Demolition crews started tearing apart San Francisco's iconic Candlestick Park stadium this week to pave the way for a new development project.
The stadium, which first opened in 1960 and once housed both the San Francisco Giants and the San Francisco 49ers, will take time to demolish. According to Steve Rubenstein of SFGate, the chosen method of dismantling the structure will involve the use of mechanical dinosaurs.
"We've gravitated away from wrecking balls," site manager Jermaine Smith. "You see those in movies. This is precise demolition. You don't do that with wrecking balls."
Rubenstein noted that the wreckers paused briefly around noon on Wednesday to celebrate the end of the easy part of the stadium's demolition.
"It's a little trickier than wrecking a building," head wrecker Larry Thomas of Silverado Contractors, the company hired to perform the demolition, said.
According to CBS San Francisco, the decision was made to tear down the stadium as opposed to blowing it up with an explosion. That's because neighbors living near Candlestick Park expressed concerns that an implosion could unleash "a toxic cloud" on them.
"A project spokesman said crews would tear down the ramps to the upper deck and then begin demolition of the stadium's upper deck," CBS San Francisco wrote.
Like any other demolition project, destroying a structure the size of a stadium had its own challenges. Thomas elaborated on the dangers workers faced in both construction and destruction.
"When you build something, the main danger is falling," Thomas said. "When you wreck something, the main danger is something falling on you."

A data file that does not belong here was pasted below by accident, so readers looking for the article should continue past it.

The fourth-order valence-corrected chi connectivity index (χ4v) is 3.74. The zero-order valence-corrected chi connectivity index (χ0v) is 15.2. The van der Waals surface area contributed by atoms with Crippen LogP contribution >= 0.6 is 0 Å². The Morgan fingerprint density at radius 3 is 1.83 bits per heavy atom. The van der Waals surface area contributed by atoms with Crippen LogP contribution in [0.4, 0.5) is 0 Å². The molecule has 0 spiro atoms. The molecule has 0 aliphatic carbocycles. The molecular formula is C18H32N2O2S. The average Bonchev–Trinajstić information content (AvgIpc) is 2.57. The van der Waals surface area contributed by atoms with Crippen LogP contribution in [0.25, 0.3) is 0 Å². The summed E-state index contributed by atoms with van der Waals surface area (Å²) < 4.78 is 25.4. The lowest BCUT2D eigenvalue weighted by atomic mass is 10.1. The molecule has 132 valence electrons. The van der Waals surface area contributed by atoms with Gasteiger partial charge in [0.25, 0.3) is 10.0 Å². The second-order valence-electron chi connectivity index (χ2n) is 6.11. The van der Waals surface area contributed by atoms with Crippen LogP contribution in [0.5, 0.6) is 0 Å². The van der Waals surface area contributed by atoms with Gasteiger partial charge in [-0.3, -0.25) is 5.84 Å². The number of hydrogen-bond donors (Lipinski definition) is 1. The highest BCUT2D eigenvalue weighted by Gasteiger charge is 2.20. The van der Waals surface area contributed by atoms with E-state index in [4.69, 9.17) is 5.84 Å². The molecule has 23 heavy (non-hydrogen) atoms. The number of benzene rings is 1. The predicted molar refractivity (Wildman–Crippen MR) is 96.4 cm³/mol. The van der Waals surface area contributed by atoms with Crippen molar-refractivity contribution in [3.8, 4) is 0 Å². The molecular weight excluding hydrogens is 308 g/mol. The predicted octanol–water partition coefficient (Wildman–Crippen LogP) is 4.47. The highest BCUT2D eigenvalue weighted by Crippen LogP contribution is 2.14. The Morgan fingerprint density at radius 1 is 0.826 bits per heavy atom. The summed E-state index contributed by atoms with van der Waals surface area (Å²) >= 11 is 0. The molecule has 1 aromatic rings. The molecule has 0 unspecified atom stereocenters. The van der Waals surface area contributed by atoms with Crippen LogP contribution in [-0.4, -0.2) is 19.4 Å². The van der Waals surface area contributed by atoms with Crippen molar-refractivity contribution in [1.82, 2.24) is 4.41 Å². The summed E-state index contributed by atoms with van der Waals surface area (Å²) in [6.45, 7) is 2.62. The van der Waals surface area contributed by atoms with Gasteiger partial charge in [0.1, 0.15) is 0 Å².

Rubenstein described the eeriness of the giant task at hand.
"Workers wear orange and black, but they're safety vests instead of Giants jerseys," Rubenstein wrote. "Fragments of huge billboards ring the grandstands, their messages half lost, never to return. A fast-food billboard urges fans to visit 'Jack In The,' and the remains of the KNBR billboard render the station's call letters 'KNPP.'"
However, the wreckers responsible for dismantling the stadium still found joy in their work.
"My workers love to wake up in the morning and come down here and do this," Thomas said.
Rubenstein added that the stadium's seats were piled around the site. The city of San Francisco tried to sell the "ugly orange plastic stadium seats" for $649 a pair to sports fans, but the venture was mostly unsuccessful.
"They will be ground up and recycled into whatever ugly orange stadium seats get recycled into," Rubenstein wrote.
CBS San Francisco reported that Candlestick Park will be replaced with a development project that will include a hotel, shopping center and residential units. The overall project, according to Rubenstein, will include an "urban outlet mall" that will cost around $200 million and is expected to open around 2017.
"San Francisco, which never had a place like Candlestick Park before, has never had an urban outlet mall," Rubenstein wrote. "As it did with the stadium, San Francisco is hoping for the best."